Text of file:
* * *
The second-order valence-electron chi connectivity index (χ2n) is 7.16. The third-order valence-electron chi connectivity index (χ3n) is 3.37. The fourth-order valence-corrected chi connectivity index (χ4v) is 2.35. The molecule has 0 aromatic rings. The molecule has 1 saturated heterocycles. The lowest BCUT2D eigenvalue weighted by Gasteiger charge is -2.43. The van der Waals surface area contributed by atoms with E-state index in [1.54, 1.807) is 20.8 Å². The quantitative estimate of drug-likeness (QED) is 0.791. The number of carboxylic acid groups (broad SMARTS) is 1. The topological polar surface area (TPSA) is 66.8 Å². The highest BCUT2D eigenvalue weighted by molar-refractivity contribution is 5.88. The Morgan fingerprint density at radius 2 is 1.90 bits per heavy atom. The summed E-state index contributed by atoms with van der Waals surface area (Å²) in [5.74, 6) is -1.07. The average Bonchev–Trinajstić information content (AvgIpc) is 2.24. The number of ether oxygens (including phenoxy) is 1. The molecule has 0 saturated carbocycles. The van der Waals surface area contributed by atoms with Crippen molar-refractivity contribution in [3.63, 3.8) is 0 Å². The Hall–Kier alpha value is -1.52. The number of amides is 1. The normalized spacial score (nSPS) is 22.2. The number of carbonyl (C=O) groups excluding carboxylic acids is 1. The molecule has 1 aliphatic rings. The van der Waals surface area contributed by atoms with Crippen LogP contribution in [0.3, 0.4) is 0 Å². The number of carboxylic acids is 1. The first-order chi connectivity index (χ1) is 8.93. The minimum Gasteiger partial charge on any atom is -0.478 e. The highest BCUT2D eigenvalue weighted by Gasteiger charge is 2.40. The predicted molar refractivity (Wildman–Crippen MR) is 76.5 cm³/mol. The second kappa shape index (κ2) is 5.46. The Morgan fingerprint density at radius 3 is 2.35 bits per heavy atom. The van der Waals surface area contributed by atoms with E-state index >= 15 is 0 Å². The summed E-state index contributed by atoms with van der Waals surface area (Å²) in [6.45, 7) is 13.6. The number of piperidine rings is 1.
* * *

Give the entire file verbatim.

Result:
The second-order valence-electron chi connectivity index (χ2n) is 7.16. The third-order valence-electron chi connectivity index (χ3n) is 3.37. The fourth-order valence-corrected chi connectivity index (χ4v) is 2.35. The molecule has 0 aromatic rings. The molecule has 1 saturated heterocycles. The lowest BCUT2D eigenvalue weighted by Gasteiger charge is -2.43. The van der Waals surface area contributed by atoms with E-state index in [1.54, 1.807) is 20.8 Å². The quantitative estimate of drug-likeness (QED) is 0.791. The number of carboxylic acid groups (broad SMARTS) is 1. The topological polar surface area (TPSA) is 66.8 Å². The highest BCUT2D eigenvalue weighted by molar-refractivity contribution is 5.88. The Morgan fingerprint density at radius 2 is 1.90 bits per heavy atom. The summed E-state index contributed by atoms with van der Waals surface area (Å²) in [5.74, 6) is -1.07. The average Bonchev–Trinajstić information content (AvgIpc) is 2.24. The number of ether oxygens (including phenoxy) is 1. The molecule has 0 saturated carbocycles. The van der Waals surface area contributed by atoms with Crippen molar-refractivity contribution in [3.63, 3.8) is 0 Å². The Hall–Kier alpha value is -1.52. The number of amides is 1. The normalized spacial score (nSPS) is 22.2. The number of carbonyl (C=O) groups excluding carboxylic acids is 1. The molecule has 1 aliphatic rings. The van der Waals surface area contributed by atoms with Crippen LogP contribution in [0.3, 0.4) is 0 Å². The number of carboxylic acids is 1. The first-order chi connectivity index (χ1) is 8.93. The minimum Gasteiger partial charge on any atom is -0.478 e. The highest BCUT2D eigenvalue weighted by Gasteiger charge is 2.40. The predicted molar refractivity (Wildman–Crippen MR) is 76.5 cm³/mol. The second kappa shape index (κ2) is 5.46. The Morgan fingerprint density at radius 3 is 2.35 bits per heavy atom. The van der Waals surface area contributed by atoms with E-state index >= 15 is 0 Å². The summed E-state index contributed by atoms with van der Waals surface area (Å²) in [6.45, 7) is 13.6. The number of piperidine rings is 1.